# A finite graph G is $d$-regular if, and only if, its adjacency matrix has the eigenvalue $λ = d$

Show that a graph $G$ ﬁnite with $n$ vertices is $d$-regular if, and only if, the vector with all the coordinates equals to 1 is eigenvetor from eigenvalue $λ = d$ from the adjacency matrix $A$ from the graph $G$. The question itself was a little confused for me...

-

Funny thing, I just learned this myself this week. It is proposition 3 on page 2 of these excellent lecture notes by Padraic Bartlett. The entire set of lecture notes on spectral graph theory is here.

(I promised in 2012 to write up the proof here, but I hereby retract that promise. I would not be able to improve upon Brian Scott's writeup elsewhere in this thread.)

-
Thank you so much!!!! – HipsterMathematician May 28 '12 at 2:31
Today was my test...this question was in it.... – HipsterMathematician May 29 '12 at 21:00
@MarylinM.J I hope you passed! – MJD May 29 '12 at 22:01
@ Mark Dominus I took Ten!!!! – HipsterMathematician Jun 9 '12 at 20:43
@HipsterMathematician Congratulations! – MJD Jan 23 '15 at 22:31

Suppose that $G$ is $d$-regular. Then every vertex of $G$ is adjacent to $d$ other vertices, so each row of its adjacency matrix $A$ will have $d$ $1$’s and $n-d$ $0$’s. Let

$$A=\pmatrix{a_{11}&a_{12}&\dots&a_{1n}\\ a_{21}&a_{22}&\dots&a_{2n}\\ \vdots&\vdots&\ddots&\vdots\\ a_{n1}&a_{n2}&\dots&a_{nn}}\;,$$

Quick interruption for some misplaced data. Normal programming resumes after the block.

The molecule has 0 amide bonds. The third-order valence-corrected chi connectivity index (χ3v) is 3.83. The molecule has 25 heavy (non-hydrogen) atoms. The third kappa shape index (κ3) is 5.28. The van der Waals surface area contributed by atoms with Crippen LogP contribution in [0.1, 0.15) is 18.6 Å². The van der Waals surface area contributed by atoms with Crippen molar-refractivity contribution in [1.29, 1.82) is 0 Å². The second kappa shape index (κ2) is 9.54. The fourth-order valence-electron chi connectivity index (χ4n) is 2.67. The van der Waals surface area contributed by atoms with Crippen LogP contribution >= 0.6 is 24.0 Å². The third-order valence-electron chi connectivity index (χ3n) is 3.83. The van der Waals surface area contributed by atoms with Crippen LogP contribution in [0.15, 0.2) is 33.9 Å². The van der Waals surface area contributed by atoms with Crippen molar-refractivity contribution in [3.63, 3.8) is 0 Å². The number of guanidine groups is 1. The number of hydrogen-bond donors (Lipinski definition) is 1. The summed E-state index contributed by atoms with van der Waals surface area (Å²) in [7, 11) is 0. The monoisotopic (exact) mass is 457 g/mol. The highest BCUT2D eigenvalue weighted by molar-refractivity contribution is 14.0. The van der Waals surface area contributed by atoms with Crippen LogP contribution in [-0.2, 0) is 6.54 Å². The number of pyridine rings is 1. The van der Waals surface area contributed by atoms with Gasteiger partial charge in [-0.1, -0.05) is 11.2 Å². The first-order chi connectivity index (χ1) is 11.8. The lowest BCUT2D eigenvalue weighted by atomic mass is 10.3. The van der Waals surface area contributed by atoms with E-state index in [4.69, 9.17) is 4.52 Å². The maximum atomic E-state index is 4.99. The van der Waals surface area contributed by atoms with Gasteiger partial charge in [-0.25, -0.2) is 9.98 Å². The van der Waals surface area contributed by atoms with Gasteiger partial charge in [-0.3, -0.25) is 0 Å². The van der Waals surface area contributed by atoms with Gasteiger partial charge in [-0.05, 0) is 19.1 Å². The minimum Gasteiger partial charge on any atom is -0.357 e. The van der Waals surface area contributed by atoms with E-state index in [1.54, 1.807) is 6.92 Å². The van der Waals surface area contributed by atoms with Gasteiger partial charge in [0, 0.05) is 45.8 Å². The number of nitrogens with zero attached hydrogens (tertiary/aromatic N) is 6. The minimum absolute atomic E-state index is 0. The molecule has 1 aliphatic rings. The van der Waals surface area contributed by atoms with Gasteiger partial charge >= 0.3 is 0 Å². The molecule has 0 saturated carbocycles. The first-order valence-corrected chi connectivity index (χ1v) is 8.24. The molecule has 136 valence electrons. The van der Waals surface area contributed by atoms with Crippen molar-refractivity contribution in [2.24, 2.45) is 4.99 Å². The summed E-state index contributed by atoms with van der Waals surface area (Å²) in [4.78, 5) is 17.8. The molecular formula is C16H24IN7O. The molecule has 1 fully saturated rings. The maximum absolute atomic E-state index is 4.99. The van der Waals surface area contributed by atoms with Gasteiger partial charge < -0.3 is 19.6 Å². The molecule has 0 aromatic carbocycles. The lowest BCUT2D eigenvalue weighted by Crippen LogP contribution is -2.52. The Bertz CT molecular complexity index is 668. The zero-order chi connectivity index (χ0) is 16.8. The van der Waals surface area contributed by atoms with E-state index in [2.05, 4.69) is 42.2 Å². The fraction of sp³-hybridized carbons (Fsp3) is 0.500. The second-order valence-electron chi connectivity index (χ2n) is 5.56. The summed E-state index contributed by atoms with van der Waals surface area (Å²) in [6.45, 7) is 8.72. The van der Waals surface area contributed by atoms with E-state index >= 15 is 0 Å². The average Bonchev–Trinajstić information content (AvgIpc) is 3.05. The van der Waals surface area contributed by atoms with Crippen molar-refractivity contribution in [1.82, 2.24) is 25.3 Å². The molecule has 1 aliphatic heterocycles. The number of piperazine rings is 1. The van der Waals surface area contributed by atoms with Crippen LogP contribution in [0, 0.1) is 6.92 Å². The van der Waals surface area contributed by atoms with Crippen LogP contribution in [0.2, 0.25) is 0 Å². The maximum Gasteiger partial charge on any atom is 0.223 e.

and $\vec v$ be the $n\times 1$ vector whose entries are all $1$:

$$\vec v=\pmatrix{1\\1\\\vdots\\1}\;.$$

The product $\vec u=A\vec v$ is an $n\times 1$ vector whose $i$-th entry is $$u_i=\sum_{j=1}^na_{ij}\cdot1=a_{i1}+a_{i2}+\ldots+a_{in}\;.$$ Since $d$ of the numbers $a_{i1},\dots,a_{in}$ are $1$ and the rest are $0$, $u_i=d$ for every $i$. Thus, $$\vec u=\pmatrix{d\\d\\\vdots\\d}=d\vec v\;.$$ That is, $A\vec v=d\vec v$, so by definition $\vec v$ is an eigenvector of $A$ for the eigenvalue $d$.

To show the other direction, you can try to reverse this argument; that works. Alternatively, you can assume that $G$ is not $d$-regular and show that $\vec v$ is not an eigenvector for an eigenvalue $d$; that also works and may be even easier.

-
Thanks to you too! – HipsterMathematician May 29 '12 at 21:01